The installation is owned by Statoil and will be tested for two years. After assembly in the calmer waters of Åmøy Fjord near Stavanger, Norway, the 120-meter-tall tower with a 2.3-MW turbine was towed 10 km offshore into 220-metre-deep water, 10 km southwest of Karmøy, on 6 June 2009 for a two-year test deployment." Alexandra Beck Gjorv of Statoil said, "[The experiment] should help move offshore wind farms out of sight … The global market for such turbines is potentially enormous, depending on how low we can press costs." The unit became operational in the summer of 2009. Hywind was inaugurated on 8 September 2009. As of October 2010[update], after a full year of operation, the Hywind turbine is still operating and generating electricity for the Norwegian grid, and still is as of December 2014.
The turbine cost 400 million kroner (around US$62 million) to build and deploy. The 13-kilometre (8.1 mi) long submarine power transmission cable was installed in July, 2009 and system test including rotor blades and initial power transmission was conducted shortly thereafter. The installation is expected to generate about 9 GW·h of electricity annually. The SWATH (Small Waterplane Area Twin Hull), a new class of offshore wind turbine service boat, will be tested at Hywind.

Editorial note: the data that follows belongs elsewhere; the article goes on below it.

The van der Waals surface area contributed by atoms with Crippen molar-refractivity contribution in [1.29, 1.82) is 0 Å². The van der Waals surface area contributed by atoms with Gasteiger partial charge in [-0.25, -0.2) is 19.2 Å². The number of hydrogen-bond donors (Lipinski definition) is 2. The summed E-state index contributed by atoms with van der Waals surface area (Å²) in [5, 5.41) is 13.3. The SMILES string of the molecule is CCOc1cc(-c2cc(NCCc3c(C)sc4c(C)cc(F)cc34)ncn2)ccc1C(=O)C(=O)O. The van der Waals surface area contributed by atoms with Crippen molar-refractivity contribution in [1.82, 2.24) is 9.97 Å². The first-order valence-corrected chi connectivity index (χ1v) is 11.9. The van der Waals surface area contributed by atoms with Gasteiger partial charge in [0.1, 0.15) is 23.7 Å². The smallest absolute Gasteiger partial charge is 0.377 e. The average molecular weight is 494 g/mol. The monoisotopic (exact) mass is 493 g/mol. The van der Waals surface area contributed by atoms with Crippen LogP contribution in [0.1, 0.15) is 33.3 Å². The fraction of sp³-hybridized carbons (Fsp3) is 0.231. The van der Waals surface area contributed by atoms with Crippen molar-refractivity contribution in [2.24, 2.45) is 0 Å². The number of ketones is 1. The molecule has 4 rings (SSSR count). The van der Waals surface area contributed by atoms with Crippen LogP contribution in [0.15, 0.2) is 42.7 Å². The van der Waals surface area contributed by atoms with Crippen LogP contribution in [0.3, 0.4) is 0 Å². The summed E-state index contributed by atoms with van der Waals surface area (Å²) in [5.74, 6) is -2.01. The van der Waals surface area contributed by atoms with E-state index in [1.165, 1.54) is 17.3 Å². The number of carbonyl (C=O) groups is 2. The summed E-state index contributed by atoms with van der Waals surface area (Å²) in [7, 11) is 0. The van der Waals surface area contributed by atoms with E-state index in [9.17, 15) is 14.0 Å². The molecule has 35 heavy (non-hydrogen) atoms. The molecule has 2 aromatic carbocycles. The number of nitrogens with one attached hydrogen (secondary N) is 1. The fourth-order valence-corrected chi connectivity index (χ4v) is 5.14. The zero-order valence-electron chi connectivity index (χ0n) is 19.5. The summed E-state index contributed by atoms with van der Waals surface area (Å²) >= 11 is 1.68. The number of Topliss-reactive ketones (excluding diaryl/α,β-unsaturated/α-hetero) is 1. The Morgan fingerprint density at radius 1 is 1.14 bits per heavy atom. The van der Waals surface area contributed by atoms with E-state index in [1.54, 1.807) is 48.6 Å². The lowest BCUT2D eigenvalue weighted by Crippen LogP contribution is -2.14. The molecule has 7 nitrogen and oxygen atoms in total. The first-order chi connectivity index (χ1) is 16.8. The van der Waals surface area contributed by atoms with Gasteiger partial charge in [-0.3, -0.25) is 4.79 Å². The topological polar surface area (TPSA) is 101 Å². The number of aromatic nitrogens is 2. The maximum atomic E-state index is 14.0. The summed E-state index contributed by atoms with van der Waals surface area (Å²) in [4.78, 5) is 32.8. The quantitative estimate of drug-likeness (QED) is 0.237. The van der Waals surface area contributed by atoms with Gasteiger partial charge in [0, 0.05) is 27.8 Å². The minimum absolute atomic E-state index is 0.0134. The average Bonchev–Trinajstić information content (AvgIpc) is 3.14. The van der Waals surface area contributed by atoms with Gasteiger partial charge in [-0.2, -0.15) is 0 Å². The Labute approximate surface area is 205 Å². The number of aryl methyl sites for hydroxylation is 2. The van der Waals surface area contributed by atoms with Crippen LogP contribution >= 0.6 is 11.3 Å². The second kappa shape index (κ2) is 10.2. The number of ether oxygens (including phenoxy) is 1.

Hywind delivered 7.3 GWh in 2010, and survived 11 meter waves with seemingly no wear. As of June 2011[update], additional pilot Hywind installations were planned in the US and in the North Sea off the coast of Scotland. In 2013, Statoil pulled out of the $120 million project of four 3-MW turbines floating in 460 feet of water near Boothbay Harbor, Maine citing change in legislation, and focused on their five 6-MW turbines in Scotland instead. The UMaine Aqua Ventus project continues.
WindFloat is a floating foundation for offshore wind turbines designed and patented by Principle Power. A full-scale prototype was constructed in 2011 by Windplus, a joint-venture between EDP, Repsol, Principle Power, A. Silva Matos, Inovcapital, and FAI. The complete system was assembled and commissioned onshore including the turbine. The entire structure was then wet-towed some 400 kilometres (250 mi) (from southern to northern Portugal) to its final installed location 5 kilometres (3.1 mi) offshore of Aguçadoura, Portugal, previously the Aguçadoura Wave Farm. The WindFloat was equipped with a Vestas v80 2.0-megawatt turbine and installation was completed on 22 October 2011. A year later, the turbine had produced 3 GWh.